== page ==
“The British have clearly said the Chinese are a problem, Huawei is a potential problem, we’ll try and risk manage the system. That’s essentially what they’re doing,” he said in an interview with Global News.

 

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“Risk management is by definition admission that there’s a problem and that even if you are managing the risk, there may still be problems. It doesn’t seem to me that it’s in our interests to accept that risk.”

He added that the U.K. is in a different situation than Canada for several reasons: first, because its networks are not as closely tied to the American networks as Canada’s are; and second, that a British government facing down the market-roiling impact of a hard Brexit is likely looking to limit financial shocks as much as possible.

“We’re a relatively small player so they probably can push the envelope more than we can. They have a communications system that is connected, we have a communications system which is integrated with the American system. I think that makes our problem harder than it is for the U.K.,” he said.

“They’ve just had Brexit. They would like to keep the London financial market as vibrant as it has been over past years. They hardly want to irritate the Chinese.”

But Elcock said he doesn’t expect to see a similar decision from the Canadian government any time soon.

“Unless it is going to be a pro-Chinese decision — that could come sooner — but if it’s going to be a no, my guess is it won’t come soon because of the case of the Canadians detained in China,” he said, referring to the arbitrary detentions of Michael Kovrig and Michael Spavor by China.

The detentions came in apparent retaliation for the arrest of Huawei CFO Meng Wanzhou by Canadian authorities in December 2018 in response to an extradition request from the U.S., with which Canada has a longstanding extradition treaty.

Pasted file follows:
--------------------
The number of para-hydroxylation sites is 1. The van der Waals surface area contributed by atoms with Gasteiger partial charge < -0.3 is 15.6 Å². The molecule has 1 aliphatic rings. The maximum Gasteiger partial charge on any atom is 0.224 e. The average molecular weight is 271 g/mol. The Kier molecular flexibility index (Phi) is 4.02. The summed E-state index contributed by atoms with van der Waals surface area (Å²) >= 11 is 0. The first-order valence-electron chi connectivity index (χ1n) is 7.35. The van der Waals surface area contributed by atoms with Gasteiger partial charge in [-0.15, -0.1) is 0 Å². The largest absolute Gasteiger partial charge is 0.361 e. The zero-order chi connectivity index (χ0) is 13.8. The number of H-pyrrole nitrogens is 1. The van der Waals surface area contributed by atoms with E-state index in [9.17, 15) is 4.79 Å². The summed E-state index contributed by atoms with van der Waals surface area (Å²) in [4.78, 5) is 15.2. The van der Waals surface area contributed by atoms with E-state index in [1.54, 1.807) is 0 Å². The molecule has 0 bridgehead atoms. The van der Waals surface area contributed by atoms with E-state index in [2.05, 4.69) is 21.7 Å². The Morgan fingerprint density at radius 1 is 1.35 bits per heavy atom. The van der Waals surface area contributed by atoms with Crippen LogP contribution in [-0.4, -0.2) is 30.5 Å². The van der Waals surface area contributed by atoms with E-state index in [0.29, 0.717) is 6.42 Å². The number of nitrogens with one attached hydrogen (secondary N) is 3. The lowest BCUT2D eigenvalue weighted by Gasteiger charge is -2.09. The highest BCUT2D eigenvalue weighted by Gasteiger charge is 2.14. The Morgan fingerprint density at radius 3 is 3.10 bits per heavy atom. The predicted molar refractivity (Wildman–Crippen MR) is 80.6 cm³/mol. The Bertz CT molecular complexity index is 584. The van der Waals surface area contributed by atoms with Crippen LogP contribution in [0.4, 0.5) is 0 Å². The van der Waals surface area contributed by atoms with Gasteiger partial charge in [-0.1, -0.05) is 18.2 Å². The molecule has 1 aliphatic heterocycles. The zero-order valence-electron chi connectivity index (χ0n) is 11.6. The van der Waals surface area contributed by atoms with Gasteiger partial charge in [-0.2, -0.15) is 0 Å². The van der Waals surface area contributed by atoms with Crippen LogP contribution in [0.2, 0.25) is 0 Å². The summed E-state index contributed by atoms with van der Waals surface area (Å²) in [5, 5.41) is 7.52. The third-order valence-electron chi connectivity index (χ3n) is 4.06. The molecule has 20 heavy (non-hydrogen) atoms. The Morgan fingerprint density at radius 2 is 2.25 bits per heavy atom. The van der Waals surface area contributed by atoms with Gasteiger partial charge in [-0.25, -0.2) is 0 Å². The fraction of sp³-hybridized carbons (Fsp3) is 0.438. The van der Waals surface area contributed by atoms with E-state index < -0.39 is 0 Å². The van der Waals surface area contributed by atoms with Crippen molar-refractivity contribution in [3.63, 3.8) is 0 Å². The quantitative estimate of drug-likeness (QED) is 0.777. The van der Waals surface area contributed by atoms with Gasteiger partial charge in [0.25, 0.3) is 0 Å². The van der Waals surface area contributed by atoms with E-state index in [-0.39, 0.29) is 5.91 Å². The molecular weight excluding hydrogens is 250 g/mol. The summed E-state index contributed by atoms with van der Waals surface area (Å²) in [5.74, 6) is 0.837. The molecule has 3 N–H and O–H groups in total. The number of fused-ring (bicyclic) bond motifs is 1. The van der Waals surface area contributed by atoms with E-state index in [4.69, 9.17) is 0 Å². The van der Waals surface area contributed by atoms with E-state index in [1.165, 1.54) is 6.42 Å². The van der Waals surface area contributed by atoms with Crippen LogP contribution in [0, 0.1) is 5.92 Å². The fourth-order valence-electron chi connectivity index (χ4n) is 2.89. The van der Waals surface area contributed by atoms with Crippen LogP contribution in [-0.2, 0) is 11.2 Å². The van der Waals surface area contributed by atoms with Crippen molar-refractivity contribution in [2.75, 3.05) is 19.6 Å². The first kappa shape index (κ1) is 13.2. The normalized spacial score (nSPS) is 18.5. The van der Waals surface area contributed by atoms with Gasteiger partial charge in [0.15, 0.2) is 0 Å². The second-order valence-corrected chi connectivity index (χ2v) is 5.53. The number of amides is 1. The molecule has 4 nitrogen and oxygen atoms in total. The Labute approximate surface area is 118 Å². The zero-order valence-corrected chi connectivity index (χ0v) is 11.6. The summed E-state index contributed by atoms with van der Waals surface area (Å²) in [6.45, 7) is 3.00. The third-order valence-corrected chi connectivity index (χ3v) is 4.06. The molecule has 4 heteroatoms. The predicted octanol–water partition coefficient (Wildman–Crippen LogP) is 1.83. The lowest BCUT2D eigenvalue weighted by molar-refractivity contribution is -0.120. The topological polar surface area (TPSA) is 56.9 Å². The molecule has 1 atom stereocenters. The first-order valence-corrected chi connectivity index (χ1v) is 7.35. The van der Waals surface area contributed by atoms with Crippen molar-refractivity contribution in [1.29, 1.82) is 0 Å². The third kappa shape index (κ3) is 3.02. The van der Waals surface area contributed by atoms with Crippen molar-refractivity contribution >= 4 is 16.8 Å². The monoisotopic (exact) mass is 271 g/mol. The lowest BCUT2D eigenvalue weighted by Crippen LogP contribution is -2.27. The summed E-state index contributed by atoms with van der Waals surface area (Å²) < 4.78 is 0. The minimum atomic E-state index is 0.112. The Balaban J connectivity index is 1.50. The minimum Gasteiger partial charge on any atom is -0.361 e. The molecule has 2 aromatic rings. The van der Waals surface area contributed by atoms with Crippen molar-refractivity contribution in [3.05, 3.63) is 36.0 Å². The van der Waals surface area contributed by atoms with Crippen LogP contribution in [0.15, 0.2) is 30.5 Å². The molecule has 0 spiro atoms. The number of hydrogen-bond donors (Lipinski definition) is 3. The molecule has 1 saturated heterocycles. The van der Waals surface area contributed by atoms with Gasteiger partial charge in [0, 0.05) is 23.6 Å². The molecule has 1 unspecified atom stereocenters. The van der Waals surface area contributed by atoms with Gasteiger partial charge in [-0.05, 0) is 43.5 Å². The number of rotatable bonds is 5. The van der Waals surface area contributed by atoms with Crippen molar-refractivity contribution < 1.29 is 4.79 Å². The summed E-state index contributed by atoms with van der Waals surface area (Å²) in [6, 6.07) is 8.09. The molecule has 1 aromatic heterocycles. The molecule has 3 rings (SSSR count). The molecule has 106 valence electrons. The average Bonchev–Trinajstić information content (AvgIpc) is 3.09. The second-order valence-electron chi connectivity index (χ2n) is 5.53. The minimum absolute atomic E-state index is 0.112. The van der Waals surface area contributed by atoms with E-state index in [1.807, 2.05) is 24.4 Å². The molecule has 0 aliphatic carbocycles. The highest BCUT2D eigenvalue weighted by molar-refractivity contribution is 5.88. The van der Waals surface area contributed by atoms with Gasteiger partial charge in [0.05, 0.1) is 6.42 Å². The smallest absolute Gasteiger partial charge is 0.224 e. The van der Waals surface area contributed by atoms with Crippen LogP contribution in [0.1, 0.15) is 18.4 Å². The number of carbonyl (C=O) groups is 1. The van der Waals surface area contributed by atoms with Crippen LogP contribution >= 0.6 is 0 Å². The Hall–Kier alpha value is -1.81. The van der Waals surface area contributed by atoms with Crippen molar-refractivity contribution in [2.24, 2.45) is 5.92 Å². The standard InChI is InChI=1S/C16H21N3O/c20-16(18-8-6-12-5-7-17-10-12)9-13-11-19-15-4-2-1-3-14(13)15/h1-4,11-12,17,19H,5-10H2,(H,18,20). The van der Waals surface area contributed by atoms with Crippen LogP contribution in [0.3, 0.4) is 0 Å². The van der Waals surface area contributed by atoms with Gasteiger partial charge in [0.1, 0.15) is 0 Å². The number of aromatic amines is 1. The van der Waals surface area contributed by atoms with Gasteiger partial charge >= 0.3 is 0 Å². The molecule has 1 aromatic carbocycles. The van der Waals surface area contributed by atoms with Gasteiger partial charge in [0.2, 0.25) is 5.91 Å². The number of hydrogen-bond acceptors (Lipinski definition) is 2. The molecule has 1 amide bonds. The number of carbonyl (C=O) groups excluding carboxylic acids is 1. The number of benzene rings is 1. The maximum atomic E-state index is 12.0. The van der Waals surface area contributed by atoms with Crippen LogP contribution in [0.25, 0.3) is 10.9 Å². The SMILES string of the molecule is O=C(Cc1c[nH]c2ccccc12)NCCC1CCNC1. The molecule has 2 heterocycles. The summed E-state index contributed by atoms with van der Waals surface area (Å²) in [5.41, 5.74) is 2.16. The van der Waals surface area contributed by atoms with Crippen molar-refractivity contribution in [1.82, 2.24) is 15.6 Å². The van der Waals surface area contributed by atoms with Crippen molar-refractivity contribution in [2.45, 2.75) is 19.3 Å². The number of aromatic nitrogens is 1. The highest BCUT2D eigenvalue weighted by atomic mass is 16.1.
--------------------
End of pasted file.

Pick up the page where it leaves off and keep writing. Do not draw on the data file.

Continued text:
The U.S. has since charged Meng and her company with 23 counts of skirting sanctions on Iran and corporate fraud.

Elcock says he thinks it’s clear what could happen to them if Canada were to issue a decision on Huawei that the Chinese government doesn’t like.

“I don’t think there’s not much doubt that, were we to allow Huawei not to compete in the 5G system, the reaction from China would not be positive.”

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Canadian military would be 'challenged' to launch a large scale operation: chief of the defence staff – CTV News

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OTTAWA –

Canada’s military forces are “ready” to meet their commitments should Russia’s war in Ukraine spread to NATO countries, but it would be a “challenge” to launch a larger scale operation in the long term, with ongoing personnel and equipment shortages, according to Chief of the Defence Staff Gen. Wayne Eyre.

Eyre told Joyce Napier on CTV’s Question Period in an interview airing Sunday that while the forces in Europe are “ready for the tactical mission they’ve been assigned,” he has larger concerns about strategic readiness. He said there’s a lack of people and equipment, and further concern around the ability to sustain a larger scale mission in the longer term.

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The Canadian Armed Forces are still struggling to retain staff, with nearly 10,000 fewer trained personnel than they’d need to be at full force, and equipment stocks below what they require.